Judicial Response to the 2010 Horizontal Merger Guidelines
25 Pages Posted: 1 Feb 2021
Date Written: November 22, 2020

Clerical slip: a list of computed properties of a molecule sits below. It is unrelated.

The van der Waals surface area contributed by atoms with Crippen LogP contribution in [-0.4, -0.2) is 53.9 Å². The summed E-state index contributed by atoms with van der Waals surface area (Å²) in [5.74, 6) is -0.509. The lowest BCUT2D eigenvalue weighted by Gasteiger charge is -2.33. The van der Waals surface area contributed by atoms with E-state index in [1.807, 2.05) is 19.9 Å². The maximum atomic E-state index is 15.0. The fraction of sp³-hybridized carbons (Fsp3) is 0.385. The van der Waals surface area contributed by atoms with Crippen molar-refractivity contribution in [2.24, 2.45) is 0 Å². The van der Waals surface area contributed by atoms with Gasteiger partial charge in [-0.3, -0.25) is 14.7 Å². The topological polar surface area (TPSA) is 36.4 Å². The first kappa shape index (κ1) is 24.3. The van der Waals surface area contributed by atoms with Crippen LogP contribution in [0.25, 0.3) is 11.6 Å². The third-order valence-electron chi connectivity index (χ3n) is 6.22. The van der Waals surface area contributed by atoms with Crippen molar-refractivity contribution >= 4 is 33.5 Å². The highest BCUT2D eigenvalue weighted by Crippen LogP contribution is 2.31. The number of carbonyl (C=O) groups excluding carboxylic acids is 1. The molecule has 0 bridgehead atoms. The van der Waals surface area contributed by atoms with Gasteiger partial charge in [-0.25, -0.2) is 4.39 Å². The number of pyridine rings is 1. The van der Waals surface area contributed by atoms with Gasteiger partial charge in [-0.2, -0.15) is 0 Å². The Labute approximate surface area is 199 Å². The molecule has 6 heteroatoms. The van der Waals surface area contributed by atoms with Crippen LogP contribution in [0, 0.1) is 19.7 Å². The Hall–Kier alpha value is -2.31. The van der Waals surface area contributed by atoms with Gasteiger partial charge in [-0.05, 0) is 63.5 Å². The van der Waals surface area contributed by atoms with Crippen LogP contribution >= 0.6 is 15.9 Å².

We study how the courts have responded to the 2010 Horizontal Merger Guidelines issued by the U.S. Department of Justice and the Federal Trade Commission. Looking at decided cases, we find that both the government and merging parties rely on the 2010 Guidelines in presenting their cases, each side respectively arguing that it should win if the court properly follows them. The 2010 Guidelines had the strongest effect on the case law in the area of unilateral effects, where a number of courts have embraced them in ways that clearly depart from earlier decisions. The case law now exhibits much greater receptivity to a government showing that the merger will lead to higher prices simply due to the loss of direct competition between the two merging firms. The courts also have followed the 2010 Guidelines by more willingly defining markets around targeted customers. We do not detect any effect on decided cases of the higher concentration thresholds found in the 2010 Guidelines. Both the average pre-merger level of market concentration and the average increase in market concentration alleged by the government in litigated cases to date declined after 2010.
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